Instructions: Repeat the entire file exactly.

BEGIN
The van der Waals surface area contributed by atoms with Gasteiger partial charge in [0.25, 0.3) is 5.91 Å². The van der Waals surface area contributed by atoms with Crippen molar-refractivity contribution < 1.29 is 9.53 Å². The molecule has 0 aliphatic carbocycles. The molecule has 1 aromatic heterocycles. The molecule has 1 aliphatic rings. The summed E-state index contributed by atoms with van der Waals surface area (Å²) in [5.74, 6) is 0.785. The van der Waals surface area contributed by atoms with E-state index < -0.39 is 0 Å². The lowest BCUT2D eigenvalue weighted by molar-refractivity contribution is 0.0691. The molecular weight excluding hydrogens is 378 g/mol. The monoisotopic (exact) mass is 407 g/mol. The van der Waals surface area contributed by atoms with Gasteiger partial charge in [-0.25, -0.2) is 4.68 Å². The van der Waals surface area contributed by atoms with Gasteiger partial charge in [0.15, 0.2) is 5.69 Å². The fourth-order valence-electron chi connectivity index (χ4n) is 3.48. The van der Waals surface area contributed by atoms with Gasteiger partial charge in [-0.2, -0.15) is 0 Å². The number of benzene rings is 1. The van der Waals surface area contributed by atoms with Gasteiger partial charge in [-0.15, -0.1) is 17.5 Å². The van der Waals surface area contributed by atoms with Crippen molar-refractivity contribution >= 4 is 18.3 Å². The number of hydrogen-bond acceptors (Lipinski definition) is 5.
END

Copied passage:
The van der Waals surface area contributed by atoms with Gasteiger partial charge in [0.25, 0.3) is 5.91 Å². The van der Waals surface area contributed by atoms with Crippen molar-refractivity contribution < 1.29 is 9.53 Å². The molecule has 0 aliphatic carbocycles. The molecule has 1 aromatic heterocycles. The molecule has 1 aliphatic rings. The summed E-state index contributed by atoms with van der Waals surface area (Å²) in [5.74, 6) is 0.785. The van der Waals surface area contributed by atoms with E-state index < -0.39 is 0 Å². The lowest BCUT2D eigenvalue weighted by molar-refractivity contribution is 0.0691. The molecular weight excluding hydrogens is 378 g/mol. The monoisotopic (exact) mass is 407 g/mol. The van der Waals surface area contributed by atoms with Gasteiger partial charge in [-0.25, -0.2) is 4.68 Å². The van der Waals surface area contributed by atoms with Gasteiger partial charge in [0.15, 0.2) is 5.69 Å². The fourth-order valence-electron chi connectivity index (χ4n) is 3.48. The van der Waals surface area contributed by atoms with Gasteiger partial charge in [-0.2, -0.15) is 0 Å². The number of benzene rings is 1. The van der Waals surface area contributed by atoms with Gasteiger partial charge in [-0.15, -0.1) is 17.5 Å². The van der Waals surface area contributed by atoms with Crippen molar-refractivity contribution >= 4 is 18.3 Å². The number of hydrogen-bond acceptors (Lipinski definition) is 5.